10 Gaming Tropics We Love


Though they get a bad cover, a trope is just one element often found in fictional works. It can be anything from the way certain characters behave, to certain plot developments, to regular game mechanics. As a medium, video games often use storylines from other types of fiction, but have also built their own library.



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Gamers will often recognize these tropes from at least some games, and they can generate eye rolls and snide comments. However, some tropes are not only common but beneficial to the games they appear in, serving to enhance the player experience more often than not.

10 Incredibly lax laws about looting rewards for player exploration

In real life, property and what a person can do with it are the subject of huge chunks of the law. Who owns something, what rights they have in it, what rights others have in it, and much more, are all contained in page after page of ancient laws. In many video games, property laws tend to be a little more relaxed.

Players can often loot their way through the world and grab anything that isn’t stuck. Whether on the ground, in the pockets of a dead enemy, or in someone else’s house, it can be taken. Some games simulate some items owned by others, but often to a much lesser extent. This rewards players for exploring the world and is a great way to get new items as you play.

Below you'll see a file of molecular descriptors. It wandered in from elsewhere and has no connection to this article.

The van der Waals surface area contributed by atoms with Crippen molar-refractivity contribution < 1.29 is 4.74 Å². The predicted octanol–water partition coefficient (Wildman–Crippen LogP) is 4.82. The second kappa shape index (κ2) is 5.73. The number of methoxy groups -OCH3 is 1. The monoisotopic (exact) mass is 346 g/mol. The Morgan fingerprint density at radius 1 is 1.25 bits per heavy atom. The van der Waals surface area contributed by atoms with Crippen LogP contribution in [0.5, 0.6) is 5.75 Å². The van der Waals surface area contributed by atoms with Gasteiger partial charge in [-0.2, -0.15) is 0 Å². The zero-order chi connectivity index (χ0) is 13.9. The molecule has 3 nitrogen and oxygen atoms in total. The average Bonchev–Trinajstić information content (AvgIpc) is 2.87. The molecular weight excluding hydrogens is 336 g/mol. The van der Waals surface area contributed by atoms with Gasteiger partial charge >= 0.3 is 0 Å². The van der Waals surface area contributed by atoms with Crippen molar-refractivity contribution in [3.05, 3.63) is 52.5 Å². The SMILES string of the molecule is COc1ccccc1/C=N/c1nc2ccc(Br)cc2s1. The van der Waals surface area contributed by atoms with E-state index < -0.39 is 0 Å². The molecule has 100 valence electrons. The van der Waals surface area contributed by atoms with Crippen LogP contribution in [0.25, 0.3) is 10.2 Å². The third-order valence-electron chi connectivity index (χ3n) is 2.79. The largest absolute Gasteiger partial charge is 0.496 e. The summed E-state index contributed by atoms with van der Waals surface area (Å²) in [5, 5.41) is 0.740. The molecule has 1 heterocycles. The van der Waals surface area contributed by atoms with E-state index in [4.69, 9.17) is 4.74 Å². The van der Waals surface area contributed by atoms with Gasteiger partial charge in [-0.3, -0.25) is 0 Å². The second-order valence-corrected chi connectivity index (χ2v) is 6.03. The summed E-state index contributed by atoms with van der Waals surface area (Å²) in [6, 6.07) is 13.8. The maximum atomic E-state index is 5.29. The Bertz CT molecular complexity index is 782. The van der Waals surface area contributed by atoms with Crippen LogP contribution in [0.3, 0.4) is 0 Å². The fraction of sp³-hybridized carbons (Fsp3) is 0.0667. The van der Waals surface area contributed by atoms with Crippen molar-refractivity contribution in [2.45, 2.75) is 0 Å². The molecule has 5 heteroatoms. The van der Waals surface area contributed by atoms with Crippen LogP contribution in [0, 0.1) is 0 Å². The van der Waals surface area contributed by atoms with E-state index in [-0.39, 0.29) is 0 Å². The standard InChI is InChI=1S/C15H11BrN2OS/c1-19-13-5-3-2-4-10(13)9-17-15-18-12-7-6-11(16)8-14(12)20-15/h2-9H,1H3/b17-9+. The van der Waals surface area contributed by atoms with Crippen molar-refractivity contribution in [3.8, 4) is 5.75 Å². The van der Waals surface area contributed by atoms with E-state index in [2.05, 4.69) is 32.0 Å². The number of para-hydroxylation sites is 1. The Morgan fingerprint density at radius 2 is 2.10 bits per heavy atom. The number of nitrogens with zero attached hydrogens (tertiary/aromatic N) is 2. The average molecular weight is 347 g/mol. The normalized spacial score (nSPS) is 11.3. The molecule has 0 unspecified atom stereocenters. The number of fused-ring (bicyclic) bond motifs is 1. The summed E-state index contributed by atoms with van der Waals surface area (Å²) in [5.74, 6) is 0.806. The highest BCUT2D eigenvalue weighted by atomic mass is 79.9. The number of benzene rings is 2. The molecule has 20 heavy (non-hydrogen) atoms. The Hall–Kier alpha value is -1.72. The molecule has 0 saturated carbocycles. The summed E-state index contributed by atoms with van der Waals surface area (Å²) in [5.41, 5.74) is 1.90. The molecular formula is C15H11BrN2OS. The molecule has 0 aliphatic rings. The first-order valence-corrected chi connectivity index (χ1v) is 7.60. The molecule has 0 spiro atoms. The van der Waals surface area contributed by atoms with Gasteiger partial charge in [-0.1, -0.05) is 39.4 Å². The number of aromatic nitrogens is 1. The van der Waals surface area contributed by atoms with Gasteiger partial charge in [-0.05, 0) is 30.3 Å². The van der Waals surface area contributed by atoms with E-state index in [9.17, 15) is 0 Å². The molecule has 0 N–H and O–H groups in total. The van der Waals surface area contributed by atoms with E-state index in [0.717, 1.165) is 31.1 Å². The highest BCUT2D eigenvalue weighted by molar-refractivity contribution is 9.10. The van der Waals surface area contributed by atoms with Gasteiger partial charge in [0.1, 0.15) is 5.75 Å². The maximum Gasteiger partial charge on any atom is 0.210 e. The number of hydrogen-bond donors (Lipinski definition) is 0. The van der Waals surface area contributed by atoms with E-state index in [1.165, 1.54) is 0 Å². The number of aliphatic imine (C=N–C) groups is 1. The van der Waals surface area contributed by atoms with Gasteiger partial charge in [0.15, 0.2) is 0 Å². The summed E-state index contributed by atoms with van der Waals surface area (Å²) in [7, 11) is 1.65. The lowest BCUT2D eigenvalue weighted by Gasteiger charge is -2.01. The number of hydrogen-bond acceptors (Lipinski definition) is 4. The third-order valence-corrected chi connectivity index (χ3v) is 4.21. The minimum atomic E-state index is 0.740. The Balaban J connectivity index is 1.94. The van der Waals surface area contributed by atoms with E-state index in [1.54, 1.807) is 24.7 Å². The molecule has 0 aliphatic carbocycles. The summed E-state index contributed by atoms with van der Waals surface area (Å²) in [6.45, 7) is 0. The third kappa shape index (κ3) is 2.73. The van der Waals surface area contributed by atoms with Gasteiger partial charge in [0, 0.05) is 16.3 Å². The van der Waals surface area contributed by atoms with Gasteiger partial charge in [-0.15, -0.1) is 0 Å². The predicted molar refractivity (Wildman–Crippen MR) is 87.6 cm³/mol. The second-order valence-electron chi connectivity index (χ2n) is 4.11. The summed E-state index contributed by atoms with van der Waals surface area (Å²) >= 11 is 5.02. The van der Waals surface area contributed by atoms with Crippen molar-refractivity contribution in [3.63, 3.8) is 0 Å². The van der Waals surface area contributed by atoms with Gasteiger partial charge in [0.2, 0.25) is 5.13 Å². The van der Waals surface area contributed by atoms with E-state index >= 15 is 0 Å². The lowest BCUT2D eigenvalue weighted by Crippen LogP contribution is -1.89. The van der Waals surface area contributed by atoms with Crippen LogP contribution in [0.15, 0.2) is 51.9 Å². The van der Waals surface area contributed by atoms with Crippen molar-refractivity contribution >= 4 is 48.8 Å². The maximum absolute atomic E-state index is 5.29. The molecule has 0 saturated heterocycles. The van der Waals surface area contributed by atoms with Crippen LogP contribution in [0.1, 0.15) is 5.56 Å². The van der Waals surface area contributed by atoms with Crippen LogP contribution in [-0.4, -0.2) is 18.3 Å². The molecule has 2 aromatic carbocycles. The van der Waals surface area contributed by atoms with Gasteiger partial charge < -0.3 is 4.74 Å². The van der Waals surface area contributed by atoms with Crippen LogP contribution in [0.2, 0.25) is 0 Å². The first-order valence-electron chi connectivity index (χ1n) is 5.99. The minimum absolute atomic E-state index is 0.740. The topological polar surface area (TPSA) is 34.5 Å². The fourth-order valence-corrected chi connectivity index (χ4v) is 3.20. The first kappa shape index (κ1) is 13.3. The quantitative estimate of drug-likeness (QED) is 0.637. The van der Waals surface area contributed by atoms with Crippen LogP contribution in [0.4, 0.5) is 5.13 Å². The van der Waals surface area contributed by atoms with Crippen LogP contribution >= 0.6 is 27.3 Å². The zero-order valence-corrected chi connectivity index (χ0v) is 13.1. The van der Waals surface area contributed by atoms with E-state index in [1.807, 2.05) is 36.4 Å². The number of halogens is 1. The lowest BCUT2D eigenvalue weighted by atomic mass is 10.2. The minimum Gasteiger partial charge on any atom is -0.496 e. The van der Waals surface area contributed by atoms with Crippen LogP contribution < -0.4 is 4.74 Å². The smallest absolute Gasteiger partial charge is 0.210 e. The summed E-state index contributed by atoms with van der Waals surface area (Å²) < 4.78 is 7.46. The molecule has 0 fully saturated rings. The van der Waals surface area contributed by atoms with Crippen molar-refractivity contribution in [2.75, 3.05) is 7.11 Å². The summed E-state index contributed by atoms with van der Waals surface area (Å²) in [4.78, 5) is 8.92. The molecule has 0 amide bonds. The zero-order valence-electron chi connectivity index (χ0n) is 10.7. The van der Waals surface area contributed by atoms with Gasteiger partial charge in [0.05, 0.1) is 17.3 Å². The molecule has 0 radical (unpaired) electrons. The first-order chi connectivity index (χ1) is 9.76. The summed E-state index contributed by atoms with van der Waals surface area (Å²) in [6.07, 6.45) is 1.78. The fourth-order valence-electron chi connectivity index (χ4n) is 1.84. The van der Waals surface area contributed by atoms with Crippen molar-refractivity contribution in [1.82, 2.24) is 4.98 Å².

9 Environmental hazards are a change of pace

A common way to add threats to video games, in addition to enemies, is to use environmental hazards. Ranging from spikes and bottomless pits to explosive barrels and poisonous gas, these are areas of the map that are harmful to the player if they get too close – and often harmful to the enemy as well.

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It may be unlikely that the villain will cover their secure lab with explosives, or that soldiers will be happy to fight near a pit that literally never ends, but gamers often appreciate seeing them all the same. They add a bit of variety to the dangers of the world and can often serve as a more fun way to take out enemies.

8 Multi-stage boss battles are truly epic

Most video game enemies – and the player – die when their health runs out. Even most bosses do that. Really important bosses, such as story-critical or intentionally challenging bosses, often see losing all their health as a sign that they need to work harder. Challenging bosses are often fought in multiple stages, with each stage becoming more and more powerful.